conjure

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conjure up

1. Literally, to cause something to appear, as by magic or other supernatural means. A noun or pronoun can be used between "conjure" and "up." The magician wowed the crowd when he waved his hands and seemingly conjured up a rabbit.
2. To locate something. A noun or pronoun can be used between "conjure" and "up." Hang on, let me see if I can conjure up a pen for you. Any luck conjuring up some limes?
3. To evoke thoughts or images of someone or something. A noun or pronoun can be used between "conjure" and "up." We can't name our baby Glinda—that name immediately conjures up images of "The Wizard of Oz"! As an author, your job is to conjure up the action in the reader's mind.
See also: conjure, up

name to conjure with

1. A name that is important or well-known. There are definitely some names to conjure with at the upcoming industry conference!
2. An unusual or interesting name. Englebert Humperdinck is certainly a name to conjure with!
See also: conjure, name

conjure someone or something up

 
1. Lit. to make someone or something appear, seemingly by the use of magic. The magician conjured seven white doves up. Then an old wizard conjured up a horse.
2. Fig. to manage to locate someone or something. I think I can conjure a pencil up for you. Do you think you can conjure up a large coffee urn in the next half hour?
3. Fig. to manage to think up or imagine someone or something in one's mind. Can you conjure a vision of grandma up? All I could do was to conjure up happy memeories.
See also: conjure, up

a name to conjure with

mainly BRITISH
1. If you say that someone or something is a name to conjure with, you mean that they are very famous and important. Bugattis, Bentleys, Ferraris — motoring names to conjure with, and all part of a breath-taking display of classic cars. Doris Kearns Goodwin is not a name to conjure with in this country, but in the United States she is a star.
2. If you say that someone or something's name is a name to conjure with, you mean their name is very unusual or funny. Lily's sister, for instance, is Vera Cheeseman. Now there's a name to conjure with. Note: In this expression, the importance and influence associated with a person or thing are regarded as a kind of magical power which you can call on by using their name.
See also: conjure, name

a name to conjure with

a person who is important within a particular sphere of activity.
The image here is of magically summoning a spirit to do your bidding by invoking a powerful name or using a spell.
1954 Iris Murdoch Under the Net His name, little known to the public, is one to conjure with in Hollywood.
See also: conjure, name

a name to ˈconjure with


1 the name of a well-known, very respected and admired person, group or thing in a particular field: My father went to school with Bill Gates — now there’s a name to conjure with!
2 (humorous) used when you mention a name that is difficult to remember or pronounce: The soup was called chlodnik — now there’s a name to conjure with!
See also: conjure, name
References in periodicals archive ?
In her collection Conjure Blues she protects us from loss and extends memory by practicing the rituals that are part of our blood and ancestry.
In Conjure Blues there are places where the language seems filled with the wrong measurements and ingredients.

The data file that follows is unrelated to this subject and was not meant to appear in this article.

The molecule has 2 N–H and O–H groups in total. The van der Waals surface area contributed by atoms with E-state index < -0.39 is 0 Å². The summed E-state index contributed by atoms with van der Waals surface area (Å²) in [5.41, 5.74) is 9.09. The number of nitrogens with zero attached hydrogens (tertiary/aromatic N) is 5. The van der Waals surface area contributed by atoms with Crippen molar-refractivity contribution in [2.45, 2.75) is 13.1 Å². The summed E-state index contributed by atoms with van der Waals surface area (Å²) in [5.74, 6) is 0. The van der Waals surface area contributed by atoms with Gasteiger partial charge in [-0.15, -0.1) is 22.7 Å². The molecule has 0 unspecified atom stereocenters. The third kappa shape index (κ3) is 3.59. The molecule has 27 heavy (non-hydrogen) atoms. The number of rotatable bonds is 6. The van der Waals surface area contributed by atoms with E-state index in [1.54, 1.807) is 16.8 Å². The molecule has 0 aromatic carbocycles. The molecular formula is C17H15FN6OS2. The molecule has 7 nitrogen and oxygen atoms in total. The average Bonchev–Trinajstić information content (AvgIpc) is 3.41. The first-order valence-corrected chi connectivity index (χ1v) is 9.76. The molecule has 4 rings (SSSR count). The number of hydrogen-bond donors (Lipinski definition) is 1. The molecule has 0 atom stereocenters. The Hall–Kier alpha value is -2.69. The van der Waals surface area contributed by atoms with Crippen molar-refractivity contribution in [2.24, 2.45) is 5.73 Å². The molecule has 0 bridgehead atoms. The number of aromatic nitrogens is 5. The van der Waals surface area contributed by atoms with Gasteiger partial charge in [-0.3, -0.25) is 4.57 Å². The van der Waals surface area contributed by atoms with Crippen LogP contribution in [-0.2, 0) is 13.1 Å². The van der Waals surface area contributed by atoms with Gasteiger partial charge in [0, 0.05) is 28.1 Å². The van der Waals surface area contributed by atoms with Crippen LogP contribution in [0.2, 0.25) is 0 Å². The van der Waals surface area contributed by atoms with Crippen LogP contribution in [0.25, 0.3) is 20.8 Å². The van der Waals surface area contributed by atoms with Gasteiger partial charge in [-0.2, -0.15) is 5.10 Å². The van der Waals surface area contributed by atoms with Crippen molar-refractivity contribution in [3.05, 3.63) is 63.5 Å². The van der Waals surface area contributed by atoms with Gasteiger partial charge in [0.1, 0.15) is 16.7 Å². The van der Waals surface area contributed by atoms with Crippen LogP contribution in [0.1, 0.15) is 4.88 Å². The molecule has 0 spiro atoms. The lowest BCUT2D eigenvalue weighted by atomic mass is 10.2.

RICHARD WRIGHT MAKES WALL PAINTINGS--immensely refined insignia that conjure the long history of human inscription.
Wrapped around the gallery in continuous segments, 135 pale blue polystyrene sheets bear elaborately hollowed-out forms that conjure everything from urban topographies to geological formations, from computer circuitry to imprints left by unidentifiable consumer goods, from archaeological sites to futuristic structures.
Plumpp conjures shotguns, rural Mississippi, snuff and gospel to unveil a haunting picture of the man that instructed him throughout his early adulthood.
But in 1981 The Advocate had to go "In Search of Lesbians of Means." "For most people the word lesbian conjures up a short-haired woman who wears overalls ...
In true Broadway fashion, this song of exuberant, overbearing triumph conjures up a state of being all alone and friendless that it never altogether conjures away.
This apparition conjures up a horde of other, rather sinister ghosts, and it is they who dress Cinderella and transport her to the ball.
Miller's storytelling is always confident and occasionally hilarious--as when, while having sex with a man, he conjures a guilt-induced visit from his mother.
Krasnow loves extremes, too: "brittle black hair/on a blunt big/head" conjures something nearly overwhelming in its distastefulness.
This exploration of the unfamiliar effectively conjures a traveler's sense of displacement, balanced with moments that make it seem possible to integrate into a foreign landscape.
The film works because it conjures up what being 18 feels like at its anarchic, frightening, funny, achingly romantic extreme.
Here, like the princes of yore, she conjures to the stage a sisterhood of vestals, the shades of a postmodernist dream.
Thus the point of departure for this work is the visited site, from which the artist conjures up certain traces that are shared by his own culture: words in the languages of the place, plans of places experienced, or even the colors typical of other architectural traditions.
To conjure up means 'to summon into action or bring into existence, often as if by magic.' To invoke, call forth, put forward, arouse, evoke, stir, raise.